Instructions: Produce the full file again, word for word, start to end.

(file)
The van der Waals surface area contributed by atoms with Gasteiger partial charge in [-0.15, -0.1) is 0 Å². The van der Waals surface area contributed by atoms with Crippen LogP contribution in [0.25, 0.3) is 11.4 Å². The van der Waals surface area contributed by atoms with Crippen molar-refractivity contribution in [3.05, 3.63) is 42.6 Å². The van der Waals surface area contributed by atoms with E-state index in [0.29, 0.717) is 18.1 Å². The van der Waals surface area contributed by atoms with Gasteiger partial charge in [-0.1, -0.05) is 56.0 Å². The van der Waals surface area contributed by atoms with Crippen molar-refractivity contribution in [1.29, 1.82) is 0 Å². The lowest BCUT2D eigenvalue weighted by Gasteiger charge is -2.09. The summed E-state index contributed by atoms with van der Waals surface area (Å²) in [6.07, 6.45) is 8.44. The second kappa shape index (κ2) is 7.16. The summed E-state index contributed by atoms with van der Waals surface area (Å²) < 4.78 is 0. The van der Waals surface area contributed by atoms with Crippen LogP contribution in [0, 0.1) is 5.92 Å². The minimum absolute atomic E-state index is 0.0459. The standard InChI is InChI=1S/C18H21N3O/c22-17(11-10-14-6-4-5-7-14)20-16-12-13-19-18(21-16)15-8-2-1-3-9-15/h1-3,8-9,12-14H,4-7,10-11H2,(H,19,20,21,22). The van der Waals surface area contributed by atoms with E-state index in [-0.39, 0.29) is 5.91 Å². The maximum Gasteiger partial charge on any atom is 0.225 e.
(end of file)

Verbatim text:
The van der Waals surface area contributed by atoms with Gasteiger partial charge in [-0.15, -0.1) is 0 Å². The van der Waals surface area contributed by atoms with Crippen LogP contribution in [0.25, 0.3) is 11.4 Å². The van der Waals surface area contributed by atoms with Crippen molar-refractivity contribution in [3.05, 3.63) is 42.6 Å². The van der Waals surface area contributed by atoms with E-state index in [0.29, 0.717) is 18.1 Å². The van der Waals surface area contributed by atoms with Gasteiger partial charge in [-0.1, -0.05) is 56.0 Å². The van der Waals surface area contributed by atoms with Crippen molar-refractivity contribution in [1.29, 1.82) is 0 Å². The lowest BCUT2D eigenvalue weighted by Gasteiger charge is -2.09. The summed E-state index contributed by atoms with van der Waals surface area (Å²) in [6.07, 6.45) is 8.44. The second kappa shape index (κ2) is 7.16. The summed E-state index contributed by atoms with van der Waals surface area (Å²) < 4.78 is 0. The van der Waals surface area contributed by atoms with Crippen LogP contribution in [0, 0.1) is 5.92 Å². The minimum absolute atomic E-state index is 0.0459. The standard InChI is InChI=1S/C18H21N3O/c22-17(11-10-14-6-4-5-7-14)20-16-12-13-19-18(21-16)15-8-2-1-3-9-15/h1-3,8-9,12-14H,4-7,10-11H2,(H,19,20,21,22). The van der Waals surface area contributed by atoms with E-state index in [-0.39, 0.29) is 5.91 Å². The maximum Gasteiger partial charge on any atom is 0.225 e.